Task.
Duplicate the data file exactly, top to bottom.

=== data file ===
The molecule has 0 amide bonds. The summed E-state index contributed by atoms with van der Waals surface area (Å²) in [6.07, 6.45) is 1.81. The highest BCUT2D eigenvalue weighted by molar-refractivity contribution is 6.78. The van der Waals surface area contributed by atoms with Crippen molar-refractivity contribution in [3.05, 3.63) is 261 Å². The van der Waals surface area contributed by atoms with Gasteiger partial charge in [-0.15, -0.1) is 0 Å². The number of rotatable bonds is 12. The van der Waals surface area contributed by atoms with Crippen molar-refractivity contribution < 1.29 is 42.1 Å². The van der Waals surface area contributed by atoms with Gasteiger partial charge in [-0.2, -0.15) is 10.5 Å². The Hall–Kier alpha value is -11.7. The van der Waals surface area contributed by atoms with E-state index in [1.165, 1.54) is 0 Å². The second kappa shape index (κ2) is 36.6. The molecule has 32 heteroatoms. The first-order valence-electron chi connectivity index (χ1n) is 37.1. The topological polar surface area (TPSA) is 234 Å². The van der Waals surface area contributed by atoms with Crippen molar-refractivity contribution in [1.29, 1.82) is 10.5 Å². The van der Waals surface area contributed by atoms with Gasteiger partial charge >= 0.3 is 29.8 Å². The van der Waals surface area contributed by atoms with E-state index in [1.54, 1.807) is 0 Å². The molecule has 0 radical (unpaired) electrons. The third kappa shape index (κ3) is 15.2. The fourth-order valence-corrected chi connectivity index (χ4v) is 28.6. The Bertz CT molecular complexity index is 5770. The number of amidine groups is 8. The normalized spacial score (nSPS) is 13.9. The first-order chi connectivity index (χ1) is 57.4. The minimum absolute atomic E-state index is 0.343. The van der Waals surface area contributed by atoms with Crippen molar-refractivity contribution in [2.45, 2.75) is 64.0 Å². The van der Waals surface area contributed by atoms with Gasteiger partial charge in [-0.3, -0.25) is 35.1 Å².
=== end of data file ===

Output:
The molecule has 0 amide bonds. The summed E-state index contributed by atoms with van der Waals surface area (Å²) in [6.07, 6.45) is 1.81. The highest BCUT2D eigenvalue weighted by molar-refractivity contribution is 6.78. The van der Waals surface area contributed by atoms with Crippen molar-refractivity contribution in [3.05, 3.63) is 261 Å². The van der Waals surface area contributed by atoms with Gasteiger partial charge in [-0.15, -0.1) is 0 Å². The number of rotatable bonds is 12. The van der Waals surface area contributed by atoms with Crippen molar-refractivity contribution < 1.29 is 42.1 Å². The van der Waals surface area contributed by atoms with Gasteiger partial charge in [-0.2, -0.15) is 10.5 Å². The Hall–Kier alpha value is -11.7. The van der Waals surface area contributed by atoms with E-state index in [1.165, 1.54) is 0 Å². The second kappa shape index (κ2) is 36.6. The molecule has 32 heteroatoms. The first-order valence-electron chi connectivity index (χ1n) is 37.1. The topological polar surface area (TPSA) is 234 Å². The van der Waals surface area contributed by atoms with Crippen molar-refractivity contribution in [1.29, 1.82) is 10.5 Å². The van der Waals surface area contributed by atoms with Gasteiger partial charge >= 0.3 is 29.8 Å². The van der Waals surface area contributed by atoms with E-state index in [1.54, 1.807) is 0 Å². The molecule has 0 radical (unpaired) electrons. The third kappa shape index (κ3) is 15.2. The fourth-order valence-corrected chi connectivity index (χ4v) is 28.6. The Bertz CT molecular complexity index is 5770. The number of amidine groups is 8. The normalized spacial score (nSPS) is 13.9. The first-order chi connectivity index (χ1) is 57.4. The minimum absolute atomic E-state index is 0.343. The van der Waals surface area contributed by atoms with Crippen molar-refractivity contribution in [2.45, 2.75) is 64.0 Å². The van der Waals surface area contributed by atoms with Gasteiger partial charge in [-0.3, -0.25) is 35.1 Å².